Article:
Alberta Politics

What’s the Real Cost of Balancing Alberta’s Budget?

The United Conservative government of Alberta has been following through on their promises to make Alberta a more friendly place to do business. 

Alberta is now the home of the lowest corporate tax rates in Canada, and the government has just announced a generous plan to allow property tax incentives of up to 30 years for natural gas producers (the next closest jurisdiction in North America allows 10 years.)

One might argue the UCP received a strong mandate to implement this pro- business agenda in the hopes that it will help bring back some of the 100,000+ jobs that were lost during the great oil crash of 2014. 

The befuddling point of it all though is that the UCP is all in on business and all out on social awareness. 

They have announced suspensions or withdrawal of funding for supervised consumption sites in Medicine Hat, Calgary, and Lethbridge pending review.

With 2 Albertans per day dying of opioid overdoses, and a newly released government report showing that it is largely men in their late 30s in the trades dying, one would think that the UCP might be cognizant of where their core demographics lie.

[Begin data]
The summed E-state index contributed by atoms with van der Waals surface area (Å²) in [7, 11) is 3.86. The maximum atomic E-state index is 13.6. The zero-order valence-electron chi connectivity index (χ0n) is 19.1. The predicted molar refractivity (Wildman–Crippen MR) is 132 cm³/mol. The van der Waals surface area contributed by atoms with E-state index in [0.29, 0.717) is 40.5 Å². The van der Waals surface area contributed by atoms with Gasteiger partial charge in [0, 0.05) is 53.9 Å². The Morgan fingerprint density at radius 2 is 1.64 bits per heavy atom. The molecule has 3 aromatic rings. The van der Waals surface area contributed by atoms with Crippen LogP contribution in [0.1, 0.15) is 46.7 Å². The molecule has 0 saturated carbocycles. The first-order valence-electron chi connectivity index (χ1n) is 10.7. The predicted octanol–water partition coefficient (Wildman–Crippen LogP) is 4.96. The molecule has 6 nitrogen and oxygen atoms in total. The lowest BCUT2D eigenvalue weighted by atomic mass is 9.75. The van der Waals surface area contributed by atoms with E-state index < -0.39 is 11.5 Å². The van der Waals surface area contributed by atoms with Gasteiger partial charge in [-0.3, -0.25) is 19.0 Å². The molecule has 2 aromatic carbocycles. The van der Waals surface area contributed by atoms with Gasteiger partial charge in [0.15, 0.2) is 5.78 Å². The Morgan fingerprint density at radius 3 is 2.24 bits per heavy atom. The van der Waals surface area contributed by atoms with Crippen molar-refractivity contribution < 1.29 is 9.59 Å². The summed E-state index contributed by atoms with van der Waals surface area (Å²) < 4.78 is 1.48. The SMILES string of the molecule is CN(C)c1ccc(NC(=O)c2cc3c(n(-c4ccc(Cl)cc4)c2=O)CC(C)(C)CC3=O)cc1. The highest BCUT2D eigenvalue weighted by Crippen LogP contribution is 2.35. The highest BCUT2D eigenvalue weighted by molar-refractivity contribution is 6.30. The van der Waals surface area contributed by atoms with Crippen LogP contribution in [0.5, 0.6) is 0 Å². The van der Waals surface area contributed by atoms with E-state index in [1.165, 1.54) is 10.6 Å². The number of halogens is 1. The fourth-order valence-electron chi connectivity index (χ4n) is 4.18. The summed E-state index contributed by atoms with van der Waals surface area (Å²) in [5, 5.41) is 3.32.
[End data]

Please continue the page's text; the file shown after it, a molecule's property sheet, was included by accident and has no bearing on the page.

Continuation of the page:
Blaise Boehmer, Jason Kenney’s former Communications lieutenant tries to frame the discussion as a province with finite resources that is putting the economy in front of junkies.

That’s the same either-or dichotomy that the UCP had hoped would take them to and keep them in power. So far, it’s worked. 

The aforementioned generous natural gas incentives? Those are being paid for out of property taxes that are supposed to be earmarked for education.

The UCP is defending their decisions saying those property taxes don’t fully fund education costs, and while that may be true, if the revenue isn’t coming in, it’s either going to need to be made up or cuts made to get to their promised balanced budget. 

They have already cancelled the Classroom Improvement Fund from previous governments and have not committed to school boards the funding they need to start their school years in September. That won’t come until November, after the federal election has passed and the threat of a draconian slasher of a budget impacting Conservative Leader Andrew Scheer’s electoral prospects is long gone.  

A jurisdiction that needs to balance its budget on the backs of young kids and struggling addicts isn’t just at risk of going bankrupt financially. We may be morally bankrupting our future too. 


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